Orange Tree Care

Orange trees are beautiful, and for this reason, they are often featured in advertising as the fauna of exotic, tropical areas. What many people don’t know, however, is that orange trees can be grown in your own backyard, provided you have a somewhat moderate climate and are prepared to take care of them. Read this article to find out all about this citrus tree, and how to care for your own.

The orange tree was first found in Southern China and North India. Because Europeans in the 1500’s valued the fruit for its medicinal qualities, it was imported by Portuguese traders into around the sixteenth century. By the 17th century, small greenhouses were being built in Europe to cultivate orange trees, which by then were known for their sweet taste.

The orange tree reached America in the 19th century, introduced to Florida by the French. Today, California, Arizona and Florida are the chief orange-growing states in the Unites States.


The orange trees is cultivated for its aesthetic qualities as well as its tasty fruit. It can grow up to fifty feet if given the proper care. It usually has very thin branches, which, when they are young, tend to have tiny wing leaves on their sides. Orange leaves generally tend to be long, slender and green. Before oranges bloom on the tree, it opens white flowers in clusters of four to six, with slight, sweet smells. When oranges first appear, they are generally yellow until they turn orange. Oranges can be seedless or with seeds, orange, yellow or red.

Orange trees typically grow in subtropical temperatures. While they are growing, you must make sure that temperatures stay around 50-100 degrees. Seedling orange trees may be able to withstand dips into cold temperatures, but older trees will die. It would be wise to consider placing protection around young trees as well, and perhaps a greenhouse. Orange trees should not be pruned, as this impedes their natural development.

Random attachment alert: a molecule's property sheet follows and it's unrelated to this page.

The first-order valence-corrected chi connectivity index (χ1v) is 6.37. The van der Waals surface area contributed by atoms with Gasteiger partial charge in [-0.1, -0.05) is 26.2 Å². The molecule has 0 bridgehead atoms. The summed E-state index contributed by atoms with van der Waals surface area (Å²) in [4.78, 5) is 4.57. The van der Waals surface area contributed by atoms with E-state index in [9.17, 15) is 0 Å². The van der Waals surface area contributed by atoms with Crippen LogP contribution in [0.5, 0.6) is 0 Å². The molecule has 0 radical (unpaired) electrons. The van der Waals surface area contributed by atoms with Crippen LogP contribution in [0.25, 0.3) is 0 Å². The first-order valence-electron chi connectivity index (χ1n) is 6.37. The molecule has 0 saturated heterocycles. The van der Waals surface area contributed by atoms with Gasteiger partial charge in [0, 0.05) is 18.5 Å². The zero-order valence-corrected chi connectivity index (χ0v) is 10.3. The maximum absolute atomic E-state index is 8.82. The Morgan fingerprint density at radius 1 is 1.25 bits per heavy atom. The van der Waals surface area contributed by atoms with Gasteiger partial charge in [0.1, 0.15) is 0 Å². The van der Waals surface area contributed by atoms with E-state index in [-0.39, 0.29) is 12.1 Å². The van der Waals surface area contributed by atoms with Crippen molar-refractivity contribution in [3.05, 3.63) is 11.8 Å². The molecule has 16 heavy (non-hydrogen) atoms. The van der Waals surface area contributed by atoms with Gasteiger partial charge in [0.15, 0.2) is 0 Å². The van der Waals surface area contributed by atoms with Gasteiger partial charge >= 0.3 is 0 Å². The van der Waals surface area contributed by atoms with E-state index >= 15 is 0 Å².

You must make sure the tree is in a sunny area, in soil that does not retain water. Do not plant trees in alkaline soil, as they will not be able to survive. Mulch is always an asset, as it helps water to move through the soil and provides nutrients for the tree. If your area does not receive much rain, water the tree at least once every week and a half. If temperatures drop suddenly, cover the bottom of the trees in plastic, and if it becomes extremely cold, around 30 degrees Fahrenheit, consider moving the tree inside. You will know when to harvest by the size and taste of the oranges. Do not harvest oranges until they’re completely orange, and all green has left them.

If you plan to fertilize your tree, there are several different routes you can take. You should only fertilize the tree 4-5 times during its growth period. When figuring out the dose of fertilizer to give a tree, consider the nitrogen content on the label of the fertilizer you plan to use. Since a tree generally needs 1.5 lbs. Of nitrogen once a year, split your doses up accordingly. If you use fertilizer in the form of pellets, tablets or powder, make sure that these release nutrients slowly enough to ensure steady growth for the tree.